DNS provider sitelutions was floored by a particularly severe denial of service on Tuesday.
The Virginia-based internet services firm confirmed its site was offline [...]
 
InfoSec News: Detroit Hospital Security Breach: http://www.clickondetroit.com/news/25801194/detail.html
WDIV Detroit November 15, 2010
DETROIT, Mich. -- Henry Ford Health Systems has notified patients of a possible security breach after a laptop was stolen out of an unlocked medical urology office September 24th. [...]
 
InfoSec News: Downtime Rated Top Risk Of Data Breaches: http://www.informationweek.com/news/security/management/showArticle.jhtml?articleID=228201056
By Mathew J. Schwartz InformationWeek November 16, 2010
What happens after a data breach, criminals attack the enterprise network, or PCs get infected with a virus via Facebook, leading to [...]
 
InfoSec News: TSA and America's Culture of Zero-Risk: http://infowarrior.org/pubs/oped/tsa-zero-risk.html
TSA and America's Culture of Zero-Risk (c) 2010 Richard Forno. Permission granted to reproduce freely with credit.
The lede on the DRUDGEREPORT most of Monday showed a Catholic nun being patted down at an airport security checkpoint, with the caption starkly declaring that "THE TERRORISTS HAVE WON."
He's right.
Ten years after 9/11, Americans who fly are facing a Faustian choice between subjecting themselves to a virtual (and potentially medically damaging) strip search conducted in questionable machines run by federal employees or a psychologically damaging pat-down of their bodies. Osama bin Ladin must be giggling himself silly this week.
But what should we expect in a society that requires adults to wear bicycle helmets while pedaling in the park, provides disclaimers of liability on TV advertisements, or prints warnings on fast-food coffee cups? The name of the game is zero risk. Not risk mitigation, or accepting responsibility for one's actions, but risk aversion. It's a failure to acknowledge that we can't protect against everything bad that can happen to us, so we must protect against everything we think might It's living in fear.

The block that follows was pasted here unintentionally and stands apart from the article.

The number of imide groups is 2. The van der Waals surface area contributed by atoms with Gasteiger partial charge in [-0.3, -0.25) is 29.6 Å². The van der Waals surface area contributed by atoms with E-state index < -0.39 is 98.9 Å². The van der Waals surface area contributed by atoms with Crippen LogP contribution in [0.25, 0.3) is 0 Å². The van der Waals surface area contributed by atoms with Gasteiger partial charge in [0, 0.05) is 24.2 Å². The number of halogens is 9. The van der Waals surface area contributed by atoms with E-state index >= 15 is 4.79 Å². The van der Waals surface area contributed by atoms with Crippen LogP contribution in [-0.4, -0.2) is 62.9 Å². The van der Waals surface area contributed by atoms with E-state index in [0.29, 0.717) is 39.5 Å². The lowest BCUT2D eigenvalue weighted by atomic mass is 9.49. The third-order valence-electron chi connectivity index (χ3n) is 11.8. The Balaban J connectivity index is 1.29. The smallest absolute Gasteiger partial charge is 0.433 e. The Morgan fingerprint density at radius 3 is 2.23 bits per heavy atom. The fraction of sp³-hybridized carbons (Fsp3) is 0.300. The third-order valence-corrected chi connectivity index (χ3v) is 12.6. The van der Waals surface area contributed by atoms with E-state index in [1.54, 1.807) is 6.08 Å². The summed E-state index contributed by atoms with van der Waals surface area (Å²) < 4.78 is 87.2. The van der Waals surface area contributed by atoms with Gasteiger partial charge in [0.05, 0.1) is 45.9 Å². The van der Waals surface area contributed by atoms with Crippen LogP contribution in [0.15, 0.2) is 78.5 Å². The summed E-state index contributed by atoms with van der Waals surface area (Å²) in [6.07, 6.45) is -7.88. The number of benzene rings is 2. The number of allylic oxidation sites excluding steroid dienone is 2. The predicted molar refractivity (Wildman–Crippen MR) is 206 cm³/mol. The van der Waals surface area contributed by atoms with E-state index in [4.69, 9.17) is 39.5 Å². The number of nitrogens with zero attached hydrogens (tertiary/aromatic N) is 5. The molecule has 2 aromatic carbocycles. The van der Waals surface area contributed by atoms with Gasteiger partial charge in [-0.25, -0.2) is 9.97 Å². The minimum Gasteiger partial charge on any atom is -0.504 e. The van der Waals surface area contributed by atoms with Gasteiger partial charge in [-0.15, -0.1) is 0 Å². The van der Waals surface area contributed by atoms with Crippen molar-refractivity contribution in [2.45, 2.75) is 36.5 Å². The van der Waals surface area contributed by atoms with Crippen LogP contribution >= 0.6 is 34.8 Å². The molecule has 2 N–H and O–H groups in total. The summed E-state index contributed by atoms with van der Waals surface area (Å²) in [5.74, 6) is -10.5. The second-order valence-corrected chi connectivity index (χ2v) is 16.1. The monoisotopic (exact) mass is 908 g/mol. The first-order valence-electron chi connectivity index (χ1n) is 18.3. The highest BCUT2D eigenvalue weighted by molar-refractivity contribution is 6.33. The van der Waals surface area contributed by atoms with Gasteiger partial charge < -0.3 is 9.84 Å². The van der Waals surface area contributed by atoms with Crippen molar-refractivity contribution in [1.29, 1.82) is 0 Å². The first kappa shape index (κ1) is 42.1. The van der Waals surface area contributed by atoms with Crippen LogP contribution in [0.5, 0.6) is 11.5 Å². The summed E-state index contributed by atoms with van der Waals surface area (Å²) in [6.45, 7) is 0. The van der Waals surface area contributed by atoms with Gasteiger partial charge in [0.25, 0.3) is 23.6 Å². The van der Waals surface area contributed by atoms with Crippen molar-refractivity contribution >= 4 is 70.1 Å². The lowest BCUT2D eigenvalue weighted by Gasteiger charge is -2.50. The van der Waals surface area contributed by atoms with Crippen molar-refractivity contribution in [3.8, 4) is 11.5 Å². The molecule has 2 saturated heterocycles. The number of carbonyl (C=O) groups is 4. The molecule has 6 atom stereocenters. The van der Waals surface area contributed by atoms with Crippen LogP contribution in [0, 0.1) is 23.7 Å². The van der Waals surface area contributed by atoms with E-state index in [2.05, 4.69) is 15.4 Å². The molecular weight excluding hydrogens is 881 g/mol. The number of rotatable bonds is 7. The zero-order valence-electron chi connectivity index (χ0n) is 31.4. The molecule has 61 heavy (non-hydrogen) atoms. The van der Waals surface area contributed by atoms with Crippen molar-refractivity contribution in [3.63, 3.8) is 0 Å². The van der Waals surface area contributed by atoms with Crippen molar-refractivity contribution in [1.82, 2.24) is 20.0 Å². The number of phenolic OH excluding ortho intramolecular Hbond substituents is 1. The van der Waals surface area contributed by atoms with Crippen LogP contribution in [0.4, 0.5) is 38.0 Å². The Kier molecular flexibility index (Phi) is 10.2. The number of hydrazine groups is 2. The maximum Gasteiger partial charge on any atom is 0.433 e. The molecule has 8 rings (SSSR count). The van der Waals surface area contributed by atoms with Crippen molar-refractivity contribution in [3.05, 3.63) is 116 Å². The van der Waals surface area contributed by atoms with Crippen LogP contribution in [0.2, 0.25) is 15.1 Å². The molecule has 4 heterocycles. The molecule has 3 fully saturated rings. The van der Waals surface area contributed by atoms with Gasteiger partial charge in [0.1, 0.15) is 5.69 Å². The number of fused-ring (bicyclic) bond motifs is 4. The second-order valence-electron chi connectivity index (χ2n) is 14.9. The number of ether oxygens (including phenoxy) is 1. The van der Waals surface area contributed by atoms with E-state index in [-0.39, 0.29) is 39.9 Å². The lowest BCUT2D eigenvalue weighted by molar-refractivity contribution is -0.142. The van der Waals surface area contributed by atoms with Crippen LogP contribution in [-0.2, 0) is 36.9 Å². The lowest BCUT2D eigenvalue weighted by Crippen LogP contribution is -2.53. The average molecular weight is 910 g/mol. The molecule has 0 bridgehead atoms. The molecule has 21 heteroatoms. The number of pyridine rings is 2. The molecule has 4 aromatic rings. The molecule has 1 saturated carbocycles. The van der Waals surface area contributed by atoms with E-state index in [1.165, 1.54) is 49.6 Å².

TSA has established itself as the lead federal agency charged with perpetuating this risk-averse culture at airports around the country. The proof is evident over the past ten years: Because of the Shoebomber, we have to remove our shoes. Thanks to the Christmas Crotchbomber, we are subjected to invasive scanning or government-mandated molestation. Because there's a potential for explosives in liquid or gel form, we've got the "Three Ounces in A Baggie" rule. Wearing a sweater or bulky fleece hoodie? Take it off (along with your shoes and belt) so it can be examined. Or frisking Granny, or asking toddlers to drink from their Sippy-cups to make sure it's really Mommy's milk inside. And let's not forget the thankfully defunct prohibitions on knitting needles, insulin syringes, matches, lighters, or standing during the last 30 minutes of flights to Washington, DC.
All in the name of protecting the homeland.
Given this latest round of homeland hysteria, I must ask again -- what happens after the next 'new' attempt to smuggle something onto a plane? Actually, we know the answer: another item will go on the Prohibited Items List and additional screenings of passengers will be conducted, followed by more patronising security-speak from our Department of Homeland Insecurity asking law abiding folks to give up more of their privacy and personal "space" in the interest of Homeland (er, "State") Security. Big Brother, meet Big Sister. With all her homeland security lobbyists along for the ride.
Where does it end?
Due to this nationalised risk aversion and a docile public, we're now living in a country that subordinates law abiding travelers to quasi-law-enforcement employees of a government agency empowered to make up the rules as it goes along and arrest/fine those who question, challenge, or refuse to comply with their demands while impeding their travel within this great country. What does all of this do to our nation? Our way of life? Our way of thinking as citizens?
Perhaps this is intentional, and we're being conditioned to accept the actions of TSA and embrace a zero-risk mentality on our society. What else can explain the statement made earlier today by TSA Director John Pistole that citizens who protest what they see as government transgressions into their privacy are being "irresponsible"? Calling us irresponsible when protesting this latest round of TSA actions is no different than our being labelled unpatriotic when protesting or questioning some of the provisions in the controversial USA PATRIOT Act. Same stuff, different Administration.